Published on Psychology Today (http://www.psychologytoday.com)
Christmas and the Birth of the Self
By Andrea Mathews, L.P.C.
Created Dec 21 2010 - 8:37am
Typically, Christmas is seen as a time for either giving and receiving gifts and enjoying the feasts and parties surrounding the day, or it is seen as a sacred religious holiday--or both. But I encourage everyone to look to their dreams around Christmas time to begin to see a different theme born from within. Often I find that clients bring in dreams that point to the sacred birth of the Self, during the Christmas season. Symbols like an enormous buck appearing in the middle of the mundane events of living; or an actual trek to Bethlehem as a theme of a dream. Many dreams tell the story in which the dreamer gives birth to a baby who grows rapidly and speaks wisdom. These symbols and others indicate something new being born in the individual psyche.
Those of us who have been raised and steeped in religious tradition, particularly Christian religion, might find it difficult to accept the idea--especially one coming from a relatively unknown author such as myself-that the birth of the Christ child can actually be a symbol for the birth of the Self. So, let's go for a more reputable author.
Carl Jung tells us in Christ: A Symbol of the Self: "Christ is our nearest analogy of the self and its meaning" (Storr 299). He explains how this process of the Self happens in the Collected Works, Volume 13, par. 67:
If the unconscious can be recognized as a co-determining factor along with consciousness, and if we can live in such a way that conscious and unconscious demands are taken into account as far as possible, then the center of gravity of the total personality shifts its position. It is then no longer in the ego, which is merely the centre of consciousness, but in the hypothetical point between conscious and unconscious. This new centre might be called the self (Storr 19)
And from his book entitled The Essential Jung, Anthony Storr tells us:
The goal toward which the individuation process is tending is "Wholeness" or "Integration": a condition in which all the different elements of the psyche, both conscious and unconscious, are welded together. The person who achieves this goal possesses "an attitude that is beyond the reach of emotional entanglements and violent shocks - a consciousness detached from the world" (CW 13, par 68).
Individuation, in Jung's view, is a spiritual journey; and the person embarking upon it, although he might not subscribe to any recognized creed, was nonetheless pursuing a religious quest. By paying careful attention to the unconscious, as manifested in dream and fantasy, the individual comes to change his attitude from one in which ego and will are paramount to one in which he acknowledges that he is guided by an integrating factor which is not of his own making. This integrating factor... is named the Self, which not only signifies union between the opposites within the psyche, but "is a God-image or at least cannot be distinguished from one" (CW 9 ii, par. 42). Jung states: Unity and totality stand at the highest point on the scale of objective values because their symbols can no longer be distinguished from the imago Dei. Hence all statements about the God-image apply also to the empirical symbols of totality (CW 9 ii, par 42) (Storr 229).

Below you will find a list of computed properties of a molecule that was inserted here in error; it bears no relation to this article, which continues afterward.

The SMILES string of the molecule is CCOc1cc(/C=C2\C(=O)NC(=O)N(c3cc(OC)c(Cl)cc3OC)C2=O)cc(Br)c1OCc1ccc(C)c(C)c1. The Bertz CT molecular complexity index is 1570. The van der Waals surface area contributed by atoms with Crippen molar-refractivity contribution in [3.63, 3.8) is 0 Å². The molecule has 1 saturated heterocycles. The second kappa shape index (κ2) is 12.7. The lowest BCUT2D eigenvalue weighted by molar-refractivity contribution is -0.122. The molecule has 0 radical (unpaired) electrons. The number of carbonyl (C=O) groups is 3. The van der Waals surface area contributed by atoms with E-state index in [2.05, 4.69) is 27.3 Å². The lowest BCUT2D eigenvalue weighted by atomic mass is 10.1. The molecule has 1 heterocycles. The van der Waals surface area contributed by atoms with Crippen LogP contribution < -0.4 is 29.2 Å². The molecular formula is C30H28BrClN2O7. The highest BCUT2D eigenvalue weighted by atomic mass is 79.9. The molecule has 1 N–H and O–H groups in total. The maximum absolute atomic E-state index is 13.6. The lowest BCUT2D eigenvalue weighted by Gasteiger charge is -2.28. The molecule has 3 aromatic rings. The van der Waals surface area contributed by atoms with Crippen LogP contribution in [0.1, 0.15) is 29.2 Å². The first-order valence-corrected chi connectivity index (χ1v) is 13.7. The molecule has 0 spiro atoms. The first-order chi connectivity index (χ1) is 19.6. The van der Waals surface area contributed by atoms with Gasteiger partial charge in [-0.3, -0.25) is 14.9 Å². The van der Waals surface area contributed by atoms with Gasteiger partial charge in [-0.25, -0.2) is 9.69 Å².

Individuation includes that process of sorting we discussed in the previous blog-also known as the differentiation process. And it also includes an integration process. So, we differentiate so that we can integrate. We sort out and name the fine distinctions in the psyche, and then we blend them together in an alchemical process that brings us to wholeness. The alchemical process is a strange mix of conscious and unconscious endeavors.
In my book, Restoring My Soul: A Workbook for Finding and Living the Authentic Self, there are many exercises that one can perform right there on the pages to enable the conscious mind to begin to recognize the authentic Self as well as the masks, costumes, roles and scripts that we have lived out prior to that recognition. But those exercises also trigger unconscious responses that enable deeper and deeper connections. Some of those processes are so deeply embedded in the unconscious that they can only be dreamed. They cannot be brought into the world of logos, the world of verbal or even intellectual understanding. But stories begin to be told to us in our dreams, problems, even problems involving life and death scenarios, are resolved in our dreams. It's as if the unconscious mind says, "Oh, okay, the conscious mind is working on this stuff, opening the door to me to come through and do my work."
In that same way, we may find that as we begin the work of finding and living the authentic Self, we are being prepared to receive the imago Dei--the wholeness of the Self--through the triggering symbols presented by the story of the birth of a Divine child. Merry birthing.
Storr, Anthony, ed. (1983-1999). The Essential Jung. Princeton, NJ: Princeton University Press.